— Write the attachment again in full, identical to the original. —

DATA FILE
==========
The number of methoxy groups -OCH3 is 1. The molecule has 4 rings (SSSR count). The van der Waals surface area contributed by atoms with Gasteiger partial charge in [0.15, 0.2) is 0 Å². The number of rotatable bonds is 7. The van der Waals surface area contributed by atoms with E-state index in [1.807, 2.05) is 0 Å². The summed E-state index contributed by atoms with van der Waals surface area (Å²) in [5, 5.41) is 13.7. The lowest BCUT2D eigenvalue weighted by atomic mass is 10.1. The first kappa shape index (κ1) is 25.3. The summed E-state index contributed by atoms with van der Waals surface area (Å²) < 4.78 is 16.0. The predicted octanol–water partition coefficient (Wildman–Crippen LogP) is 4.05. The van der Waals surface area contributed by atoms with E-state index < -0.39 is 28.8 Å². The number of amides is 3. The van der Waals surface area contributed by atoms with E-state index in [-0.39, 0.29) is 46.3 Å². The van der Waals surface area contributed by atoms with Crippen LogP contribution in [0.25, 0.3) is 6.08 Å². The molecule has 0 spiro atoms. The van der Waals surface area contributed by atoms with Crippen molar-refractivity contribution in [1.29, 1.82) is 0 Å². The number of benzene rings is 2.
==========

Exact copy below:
The number of methoxy groups -OCH3 is 1. The molecule has 4 rings (SSSR count). The van der Waals surface area contributed by atoms with Gasteiger partial charge in [0.15, 0.2) is 0 Å². The number of rotatable bonds is 7. The van der Waals surface area contributed by atoms with E-state index in [1.807, 2.05) is 0 Å². The summed E-state index contributed by atoms with van der Waals surface area (Å²) in [5, 5.41) is 13.7. The lowest BCUT2D eigenvalue weighted by atomic mass is 10.1. The first kappa shape index (κ1) is 25.3. The summed E-state index contributed by atoms with van der Waals surface area (Å²) < 4.78 is 16.0. The predicted octanol–water partition coefficient (Wildman–Crippen LogP) is 4.05. The van der Waals surface area contributed by atoms with E-state index < -0.39 is 28.8 Å². The number of amides is 3. The van der Waals surface area contributed by atoms with E-state index in [-0.39, 0.29) is 46.3 Å². The van der Waals surface area contributed by atoms with Crippen LogP contribution in [0.25, 0.3) is 6.08 Å². The molecule has 0 spiro atoms. The van der Waals surface area contributed by atoms with Crippen molar-refractivity contribution in [1.29, 1.82) is 0 Å². The number of benzene rings is 2.